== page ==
« Reply #5 on: March 07, 2008, 10:36:15 PM »
I was to, but decided to use it in the way it is used in the book. It was of course written a long time ago.
Frank A.
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Offline jsmeasell

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Re: Glass Technology - The Pontil or Punty
« Reply #6 on: March 08, 2008, 12:11:30 AM »
At Fenton Art Glass, items are either "snapped up" (using the tool that is called a "snap" in the US and, I believe, a "gadget" in the UK) or "stuck up" (this involves a bit of hot glass being gathered on a punty rod and then that hot glass is brought to the outside bottom of the item and it "sticks" to secure the item for further warming-in, etc. After a stuck up item has been reshaped, finished, etc., it must be "cracked off" the punty rod and quickly taken to the lehr. We use a hand-held torch to soften the punty mark right after cracking off, and this method is greatly superior to the old way of grind/polish when the glass has been annealed.

There are many different kinds of snaps, but that is a discussion for another time.
James Measell, Historian
Fenton Art Glass Co.


Offline krsilber

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Re: Glass Technology - The Pontil or Punty
« Reply #7 on: March 08, 2008, 02:36:18 AM »
This seems like a topic with a lot of potential for semantic differences stemming from point of origin - US or UK, primarily.

Interesting to hear James talk about Fenton's pontils, when I (who knows very little about Fenton, sorry James) have heard that Fenton almost never has them!  I've heard people many time exclude Fenton as a candidate for ID because an item has a pontil mark.

Definitions of some of these terms according to my understanding:
In the US "pontil" (pontil mark/scar) refers to the point of attachment, while "punty" refers to the rod.  A parison is the small blob of glass just beginning to be blown, before it is worked into final shape.  "Blank" is a little harder to define.  The most narrowest definition I've heard is, a cooled item that is intended to be decorated by etching, cutting, enameling, etc.  Since many items may end up undecorated, though, it is often used less specifically to refer to any item in a pattern (I'm thinking here mostly about American Elegant and Depression glass, e.g. Heisey, Cambridge, etc.).  It's also a very common term in rich cut (miter cut, what I call the "sparkly stuff") glass circles, but is used there to refer to a pre-cut glass item, or the shape it would have been before cutting.  In the case of figured blanks, it may already have a pattern molded into it that will be further elaborated by cutting.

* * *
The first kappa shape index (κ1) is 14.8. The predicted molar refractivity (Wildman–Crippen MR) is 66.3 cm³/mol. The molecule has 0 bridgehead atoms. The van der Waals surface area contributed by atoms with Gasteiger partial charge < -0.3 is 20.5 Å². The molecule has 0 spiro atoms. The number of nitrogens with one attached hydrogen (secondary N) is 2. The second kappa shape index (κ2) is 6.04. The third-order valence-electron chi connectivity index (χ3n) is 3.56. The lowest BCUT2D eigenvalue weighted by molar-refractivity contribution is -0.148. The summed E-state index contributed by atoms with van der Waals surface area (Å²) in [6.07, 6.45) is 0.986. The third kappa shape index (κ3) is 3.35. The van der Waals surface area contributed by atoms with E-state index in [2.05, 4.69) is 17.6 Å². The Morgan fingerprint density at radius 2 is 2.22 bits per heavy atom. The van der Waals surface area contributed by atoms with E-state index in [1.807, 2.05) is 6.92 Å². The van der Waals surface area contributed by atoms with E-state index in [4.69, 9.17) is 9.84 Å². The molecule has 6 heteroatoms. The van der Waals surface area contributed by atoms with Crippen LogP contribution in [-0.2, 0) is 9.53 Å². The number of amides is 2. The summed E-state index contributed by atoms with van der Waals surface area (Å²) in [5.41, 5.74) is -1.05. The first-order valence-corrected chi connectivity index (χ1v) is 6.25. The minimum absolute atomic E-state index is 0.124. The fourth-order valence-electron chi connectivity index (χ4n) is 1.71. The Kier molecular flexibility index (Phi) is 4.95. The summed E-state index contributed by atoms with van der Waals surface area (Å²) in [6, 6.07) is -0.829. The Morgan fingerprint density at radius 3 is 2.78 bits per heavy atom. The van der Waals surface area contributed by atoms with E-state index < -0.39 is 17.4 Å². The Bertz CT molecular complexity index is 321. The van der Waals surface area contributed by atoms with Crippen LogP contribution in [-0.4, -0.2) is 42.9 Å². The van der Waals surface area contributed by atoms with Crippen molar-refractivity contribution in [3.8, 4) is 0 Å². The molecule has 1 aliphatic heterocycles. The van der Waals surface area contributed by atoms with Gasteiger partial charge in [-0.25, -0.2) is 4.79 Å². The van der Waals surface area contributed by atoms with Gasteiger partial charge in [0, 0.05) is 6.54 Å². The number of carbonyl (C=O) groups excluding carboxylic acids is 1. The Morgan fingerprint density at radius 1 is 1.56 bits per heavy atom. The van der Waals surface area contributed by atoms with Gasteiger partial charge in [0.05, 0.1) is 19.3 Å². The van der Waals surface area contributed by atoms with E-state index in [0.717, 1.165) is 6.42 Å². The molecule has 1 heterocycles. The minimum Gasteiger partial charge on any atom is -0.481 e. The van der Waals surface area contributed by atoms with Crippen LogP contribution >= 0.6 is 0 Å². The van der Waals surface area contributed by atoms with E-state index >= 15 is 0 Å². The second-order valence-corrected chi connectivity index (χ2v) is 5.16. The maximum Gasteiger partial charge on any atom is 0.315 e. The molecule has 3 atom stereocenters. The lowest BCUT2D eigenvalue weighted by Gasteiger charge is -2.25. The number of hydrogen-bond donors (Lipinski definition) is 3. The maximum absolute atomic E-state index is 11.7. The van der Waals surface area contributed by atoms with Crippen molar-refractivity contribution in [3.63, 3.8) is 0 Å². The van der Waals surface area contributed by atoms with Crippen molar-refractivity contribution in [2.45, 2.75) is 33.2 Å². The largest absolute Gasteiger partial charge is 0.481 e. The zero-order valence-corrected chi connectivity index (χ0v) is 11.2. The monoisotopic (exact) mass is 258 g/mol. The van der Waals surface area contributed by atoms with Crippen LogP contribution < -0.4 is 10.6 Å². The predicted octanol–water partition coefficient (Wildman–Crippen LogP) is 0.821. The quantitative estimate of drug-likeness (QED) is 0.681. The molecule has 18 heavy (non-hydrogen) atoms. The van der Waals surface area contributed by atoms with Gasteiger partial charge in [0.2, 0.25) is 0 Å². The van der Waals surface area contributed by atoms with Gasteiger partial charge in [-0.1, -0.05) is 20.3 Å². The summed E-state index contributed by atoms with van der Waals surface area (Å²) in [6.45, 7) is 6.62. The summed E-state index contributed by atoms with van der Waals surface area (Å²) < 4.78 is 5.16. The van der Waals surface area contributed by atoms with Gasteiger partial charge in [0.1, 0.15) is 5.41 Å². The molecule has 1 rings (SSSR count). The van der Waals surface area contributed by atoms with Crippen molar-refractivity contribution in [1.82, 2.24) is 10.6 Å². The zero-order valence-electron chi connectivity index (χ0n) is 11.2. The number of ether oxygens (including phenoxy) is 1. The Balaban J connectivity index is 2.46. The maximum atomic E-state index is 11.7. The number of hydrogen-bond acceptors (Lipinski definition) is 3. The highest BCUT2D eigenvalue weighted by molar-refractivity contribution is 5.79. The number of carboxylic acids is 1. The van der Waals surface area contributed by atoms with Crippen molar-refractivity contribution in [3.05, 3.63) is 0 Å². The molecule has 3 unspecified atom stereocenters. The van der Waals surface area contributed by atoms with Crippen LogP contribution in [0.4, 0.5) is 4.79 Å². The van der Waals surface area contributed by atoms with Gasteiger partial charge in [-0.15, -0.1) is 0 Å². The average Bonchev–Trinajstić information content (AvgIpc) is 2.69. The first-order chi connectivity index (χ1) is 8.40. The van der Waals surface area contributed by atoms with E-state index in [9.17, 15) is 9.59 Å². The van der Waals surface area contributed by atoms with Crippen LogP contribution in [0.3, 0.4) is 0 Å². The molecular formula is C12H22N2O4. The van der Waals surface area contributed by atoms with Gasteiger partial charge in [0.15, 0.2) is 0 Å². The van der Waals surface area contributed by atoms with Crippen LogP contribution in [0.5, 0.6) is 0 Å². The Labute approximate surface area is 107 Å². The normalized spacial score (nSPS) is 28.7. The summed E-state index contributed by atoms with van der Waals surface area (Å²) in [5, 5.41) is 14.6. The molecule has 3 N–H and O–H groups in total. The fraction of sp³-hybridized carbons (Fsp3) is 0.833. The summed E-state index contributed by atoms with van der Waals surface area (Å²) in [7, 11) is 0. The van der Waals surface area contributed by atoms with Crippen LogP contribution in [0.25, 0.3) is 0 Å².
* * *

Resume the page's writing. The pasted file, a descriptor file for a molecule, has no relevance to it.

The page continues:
So a snap=a gadget!  Huh!  Is the term "marie" used in the UK?

This site has an excellent explanation of different types of pontil scars:
http://www.sha.org/bottle/pontil_scars.htm
and its parent page has lots more great info and links, geared toward bottle making, but applicable to other glass as well:
http://www.sha.org/bottle/glassmaking.htm
(I notice they call it a "pontil rod," rather than "punty rod")
Kristi


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Offline Frank

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Re: Glass Technology - The Pontil or Punty
« Reply #8 on: March 08, 2008, 10:30:52 AM »
The potential for semantic differences is innate to GT issue, not only by country but by glassworks and industry sector too. Which is why having an open thread on the topics is so useful as we get input from so many sources and get to learn something about them. Plus, of course, collectors have brought a number of terms into use themselves.

More subtle that the language is that there are also differences in the approach to the same issues.
Frank A.
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Offline Leni

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Re: Glass Technology - The Pontil or Punty
« Reply #9 on: March 08, 2008, 12:01:11 PM »
According to Allan Scott, the glass making tools called 'Pucellas' - sometimes known as Jacks - have always been called 'Priscillas' at Caithness!   In fact, in the Caithness millefiori paperweight 'The Glassmaker', which shows the glassmakers' tools in picture canes, the description card actually refers to these as 'Priscillas'!  ;D
Leni